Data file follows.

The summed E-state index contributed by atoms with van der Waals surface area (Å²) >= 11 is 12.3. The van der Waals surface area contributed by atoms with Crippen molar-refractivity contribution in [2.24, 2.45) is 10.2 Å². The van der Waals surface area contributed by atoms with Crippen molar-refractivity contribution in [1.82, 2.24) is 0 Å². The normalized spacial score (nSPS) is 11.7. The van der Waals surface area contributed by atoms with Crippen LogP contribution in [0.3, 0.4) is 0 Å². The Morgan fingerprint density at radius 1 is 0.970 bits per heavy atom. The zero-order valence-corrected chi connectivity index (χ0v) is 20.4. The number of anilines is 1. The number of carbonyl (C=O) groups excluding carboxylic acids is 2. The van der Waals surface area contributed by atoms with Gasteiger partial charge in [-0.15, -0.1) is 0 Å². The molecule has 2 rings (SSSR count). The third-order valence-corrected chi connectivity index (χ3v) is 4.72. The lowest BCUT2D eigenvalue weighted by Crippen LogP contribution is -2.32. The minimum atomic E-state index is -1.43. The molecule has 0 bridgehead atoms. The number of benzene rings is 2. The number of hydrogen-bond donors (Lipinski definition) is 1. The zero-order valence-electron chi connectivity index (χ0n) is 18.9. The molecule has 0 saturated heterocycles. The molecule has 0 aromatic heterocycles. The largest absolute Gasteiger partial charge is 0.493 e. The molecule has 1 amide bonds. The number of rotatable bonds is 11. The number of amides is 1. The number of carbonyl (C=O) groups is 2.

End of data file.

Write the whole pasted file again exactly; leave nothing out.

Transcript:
The summed E-state index contributed by atoms with van der Waals surface area (Å²) >= 11 is 12.3. The van der Waals surface area contributed by atoms with Crippen molar-refractivity contribution in [2.24, 2.45) is 10.2 Å². The van der Waals surface area contributed by atoms with Crippen molar-refractivity contribution in [1.82, 2.24) is 0 Å². The normalized spacial score (nSPS) is 11.7. The van der Waals surface area contributed by atoms with Crippen LogP contribution in [0.3, 0.4) is 0 Å². The Morgan fingerprint density at radius 1 is 0.970 bits per heavy atom. The zero-order valence-corrected chi connectivity index (χ0v) is 20.4. The number of anilines is 1. The number of carbonyl (C=O) groups excluding carboxylic acids is 2. The van der Waals surface area contributed by atoms with Gasteiger partial charge in [-0.15, -0.1) is 0 Å². The molecule has 2 rings (SSSR count). The third-order valence-corrected chi connectivity index (χ3v) is 4.72. The lowest BCUT2D eigenvalue weighted by Crippen LogP contribution is -2.32. The minimum atomic E-state index is -1.43. The molecule has 0 bridgehead atoms. The number of benzene rings is 2. The number of hydrogen-bond donors (Lipinski definition) is 1. The zero-order valence-electron chi connectivity index (χ0n) is 18.9. The molecule has 0 saturated heterocycles. The molecule has 0 aromatic heterocycles. The largest absolute Gasteiger partial charge is 0.493 e. The molecule has 1 amide bonds. The number of rotatable bonds is 11. The number of amides is 1. The number of carbonyl (C=O) groups is 2.